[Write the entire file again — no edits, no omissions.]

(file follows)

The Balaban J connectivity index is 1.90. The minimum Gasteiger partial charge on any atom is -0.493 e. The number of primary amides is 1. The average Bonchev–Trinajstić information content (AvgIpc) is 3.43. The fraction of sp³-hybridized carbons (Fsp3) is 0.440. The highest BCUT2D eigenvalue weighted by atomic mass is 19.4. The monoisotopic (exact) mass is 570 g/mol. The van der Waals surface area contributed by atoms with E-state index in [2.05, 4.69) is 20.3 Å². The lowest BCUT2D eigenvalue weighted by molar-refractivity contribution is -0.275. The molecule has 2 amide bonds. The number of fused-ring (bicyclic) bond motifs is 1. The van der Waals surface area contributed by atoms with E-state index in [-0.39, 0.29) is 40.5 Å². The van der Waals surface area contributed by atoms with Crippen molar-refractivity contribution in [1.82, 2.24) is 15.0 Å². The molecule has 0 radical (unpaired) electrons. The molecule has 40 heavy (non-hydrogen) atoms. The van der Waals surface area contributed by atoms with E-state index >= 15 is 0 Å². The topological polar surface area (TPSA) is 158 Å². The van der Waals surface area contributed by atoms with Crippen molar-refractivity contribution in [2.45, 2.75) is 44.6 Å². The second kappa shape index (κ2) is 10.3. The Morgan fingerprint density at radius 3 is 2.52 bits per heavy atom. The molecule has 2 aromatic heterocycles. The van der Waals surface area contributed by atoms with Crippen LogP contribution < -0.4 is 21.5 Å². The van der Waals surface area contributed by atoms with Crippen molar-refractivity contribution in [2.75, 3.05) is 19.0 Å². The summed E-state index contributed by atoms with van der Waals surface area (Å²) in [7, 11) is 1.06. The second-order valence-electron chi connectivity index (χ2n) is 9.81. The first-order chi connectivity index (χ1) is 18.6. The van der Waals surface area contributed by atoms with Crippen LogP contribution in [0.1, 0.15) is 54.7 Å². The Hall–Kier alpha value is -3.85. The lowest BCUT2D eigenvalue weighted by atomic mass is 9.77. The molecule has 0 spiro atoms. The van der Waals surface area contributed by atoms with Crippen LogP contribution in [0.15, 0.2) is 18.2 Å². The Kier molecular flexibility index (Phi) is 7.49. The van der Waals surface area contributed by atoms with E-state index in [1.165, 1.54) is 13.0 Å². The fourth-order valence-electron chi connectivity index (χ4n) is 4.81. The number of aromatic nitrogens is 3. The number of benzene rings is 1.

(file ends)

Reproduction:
The Balaban J connectivity index is 1.90. The minimum Gasteiger partial charge on any atom is -0.493 e. The number of primary amides is 1. The average Bonchev–Trinajstić information content (AvgIpc) is 3.43. The fraction of sp³-hybridized carbons (Fsp3) is 0.440. The highest BCUT2D eigenvalue weighted by atomic mass is 19.4. The monoisotopic (exact) mass is 570 g/mol. The van der Waals surface area contributed by atoms with E-state index in [2.05, 4.69) is 20.3 Å². The lowest BCUT2D eigenvalue weighted by molar-refractivity contribution is -0.275. The molecule has 2 amide bonds. The number of fused-ring (bicyclic) bond motifs is 1. The van der Waals surface area contributed by atoms with E-state index in [-0.39, 0.29) is 40.5 Å². The van der Waals surface area contributed by atoms with Crippen molar-refractivity contribution in [1.82, 2.24) is 15.0 Å². The molecule has 0 radical (unpaired) electrons. The molecule has 40 heavy (non-hydrogen) atoms. The van der Waals surface area contributed by atoms with E-state index >= 15 is 0 Å². The topological polar surface area (TPSA) is 158 Å². The van der Waals surface area contributed by atoms with Crippen molar-refractivity contribution in [2.45, 2.75) is 44.6 Å². The second kappa shape index (κ2) is 10.3. The Morgan fingerprint density at radius 3 is 2.52 bits per heavy atom. The molecule has 2 aromatic heterocycles. The van der Waals surface area contributed by atoms with Crippen LogP contribution < -0.4 is 21.5 Å². The van der Waals surface area contributed by atoms with Crippen molar-refractivity contribution in [2.75, 3.05) is 19.0 Å². The summed E-state index contributed by atoms with van der Waals surface area (Å²) in [7, 11) is 1.06. The second-order valence-electron chi connectivity index (χ2n) is 9.81. The first-order chi connectivity index (χ1) is 18.6. The van der Waals surface area contributed by atoms with Crippen LogP contribution in [0.1, 0.15) is 54.7 Å². The Hall–Kier alpha value is -3.85. The lowest BCUT2D eigenvalue weighted by atomic mass is 9.77. The molecule has 0 spiro atoms. The van der Waals surface area contributed by atoms with Crippen LogP contribution in [0.15, 0.2) is 18.2 Å². The Kier molecular flexibility index (Phi) is 7.49. The van der Waals surface area contributed by atoms with E-state index in [1.165, 1.54) is 13.0 Å². The fourth-order valence-electron chi connectivity index (χ4n) is 4.81. The number of aromatic nitrogens is 3. The number of benzene rings is 1.